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Baroness Symons of Vernham Dean: My Lords, I entirely agree with the noble Lord, Lord Hurd, who better understands the situation than many of your Lordships, and who speaks with the experience of his own period in office. It is particularly true to say that now there can be no total knowledge and, therefore, no total safety as regards what is going on in the world. I stress to the House that it is up to citizens themselves to check with the Foreign Office over travel advisories, which do change on a daily basis. One cannot always rely on all parts of the travel industry to pass on such information. However, many in the industry do so, and are extremely conscientious in that respect. It is also the responsibility of the travelling citizen to acquaint himself with those travel advisories.

The Foreign Secretary has the unenviable task of distinguishing between what may, on the one hand, be pure gossip, and, on the other, a hoax, as pointed out by the noble Lord, Lord Howell; or, indeed, what may be a substantial threat. He approaches that task on the advice of the intelligence community. I agree with what the noble Lord said about the thousands of British citizens living overseas, who have intimate knowledge of the countries within which they live. Where we believe that specific warnings are credible, they should be delivered to those citizens through the Foreign Office travel advisories. But if everyone tried to leave a country all at one time that might pose very particular problems, especially if we are talking about difficult outlying regions.

However, I say this with a certain caution. Although none of us wish to do the terrorists' work for them, it is also very important that we do deliver as speedily and as accurately as we can what we genuinely believe are real matters of concern for those either in a certain country or travelling to such a country.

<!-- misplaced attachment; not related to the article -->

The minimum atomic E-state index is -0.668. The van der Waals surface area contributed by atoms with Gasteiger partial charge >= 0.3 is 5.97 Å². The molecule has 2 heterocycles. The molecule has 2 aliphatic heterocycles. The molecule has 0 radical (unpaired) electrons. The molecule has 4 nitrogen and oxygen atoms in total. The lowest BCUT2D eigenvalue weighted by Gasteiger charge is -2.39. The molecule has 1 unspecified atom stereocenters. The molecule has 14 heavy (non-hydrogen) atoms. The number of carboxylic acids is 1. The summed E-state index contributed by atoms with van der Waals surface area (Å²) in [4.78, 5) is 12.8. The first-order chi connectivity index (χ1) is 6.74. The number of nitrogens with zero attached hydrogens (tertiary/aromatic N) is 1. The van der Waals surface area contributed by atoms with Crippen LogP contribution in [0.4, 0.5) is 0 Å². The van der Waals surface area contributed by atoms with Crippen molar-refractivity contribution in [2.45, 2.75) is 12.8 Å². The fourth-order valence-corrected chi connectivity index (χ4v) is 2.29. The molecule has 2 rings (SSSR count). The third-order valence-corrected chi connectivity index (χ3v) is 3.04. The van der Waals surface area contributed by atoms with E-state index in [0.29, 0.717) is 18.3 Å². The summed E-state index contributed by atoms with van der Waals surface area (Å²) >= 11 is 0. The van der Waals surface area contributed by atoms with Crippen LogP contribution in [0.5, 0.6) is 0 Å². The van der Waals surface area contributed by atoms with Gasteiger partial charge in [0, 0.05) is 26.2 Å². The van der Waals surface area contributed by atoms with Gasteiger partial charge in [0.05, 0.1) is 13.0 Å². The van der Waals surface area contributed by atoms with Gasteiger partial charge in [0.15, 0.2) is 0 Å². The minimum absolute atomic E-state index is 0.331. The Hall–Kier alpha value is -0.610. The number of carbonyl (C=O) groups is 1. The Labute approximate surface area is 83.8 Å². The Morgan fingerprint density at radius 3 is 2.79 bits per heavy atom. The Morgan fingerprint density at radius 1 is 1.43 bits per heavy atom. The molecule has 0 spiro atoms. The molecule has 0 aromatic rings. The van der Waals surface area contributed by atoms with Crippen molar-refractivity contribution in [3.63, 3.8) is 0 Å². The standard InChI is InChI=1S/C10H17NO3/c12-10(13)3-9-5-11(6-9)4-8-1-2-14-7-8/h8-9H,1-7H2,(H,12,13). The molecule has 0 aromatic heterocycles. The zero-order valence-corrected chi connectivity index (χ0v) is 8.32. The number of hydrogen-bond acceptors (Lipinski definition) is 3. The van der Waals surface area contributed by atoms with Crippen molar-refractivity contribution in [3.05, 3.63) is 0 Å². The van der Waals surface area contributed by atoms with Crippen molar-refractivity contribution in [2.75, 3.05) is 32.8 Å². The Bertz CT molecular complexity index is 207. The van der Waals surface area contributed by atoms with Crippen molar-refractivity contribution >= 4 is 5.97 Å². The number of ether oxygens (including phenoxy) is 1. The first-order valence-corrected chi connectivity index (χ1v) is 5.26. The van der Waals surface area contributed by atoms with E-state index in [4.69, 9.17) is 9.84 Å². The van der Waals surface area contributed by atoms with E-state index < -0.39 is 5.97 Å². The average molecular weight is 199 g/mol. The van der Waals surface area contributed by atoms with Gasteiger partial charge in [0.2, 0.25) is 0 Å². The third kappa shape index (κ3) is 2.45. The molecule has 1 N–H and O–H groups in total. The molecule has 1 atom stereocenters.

The Earl of Onslow: My Lords, I thank the Minister for repeating that excellent Statement. Does the noble Baroness agree that terrorism now is miles easier to

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accomplish than it was in the days when the Viceroy was assassinated in Phoenix Park, when the Tsar was murdered, or when Gabriel Princip killed Franz Ferdinand? Moreover, the damage that it can do now is far worse to human life and to our surroundings. One of the consequences of the Bali bomb to the people of that island has been the ruination of their economy. They will suffer far worse because the damage will last for much longer.

I do not intend, or mean, to sound callous, because my words could be interpreted in that way. Australians, or English people, can go clubbing elsewhere. But the people in Bali will suffer. If they continue to suffer economically, they will become a further feeding ground for terrorism. However, that is an observation, not a question. In view of the increase in international terrorism and the fact that it looks as if Ireland might be going mildly pear-shaped yet again, is the Minister satisfied that the intelligence services have the money, the intellectual resources, and the intelligence people behind them to do the best that we shall undoubtedly demand of them?

Baroness Symons of Vernham Dean: My Lords, of course, with the explosion in international travel and the ease of communications, the ability to obtain the means to cause terrible physical damage is far greater now than some years ago. However, we also have electronic communications on the side of law and order. We are able to trace a great deal of what is happening in the world. In his Statement my right honourable friend spoke of the ways in which we are able to gather intelligence, in a very general way. Those, too, are very much more sophisticated than they used to be. In addition, we now have the ability to look at DNA that may be left at the scene of some of these apalling crimes in an attempt to track down who is responsible. The noble Earl is right, but our ability to track down these people has also improved and our determination to do so is absolute.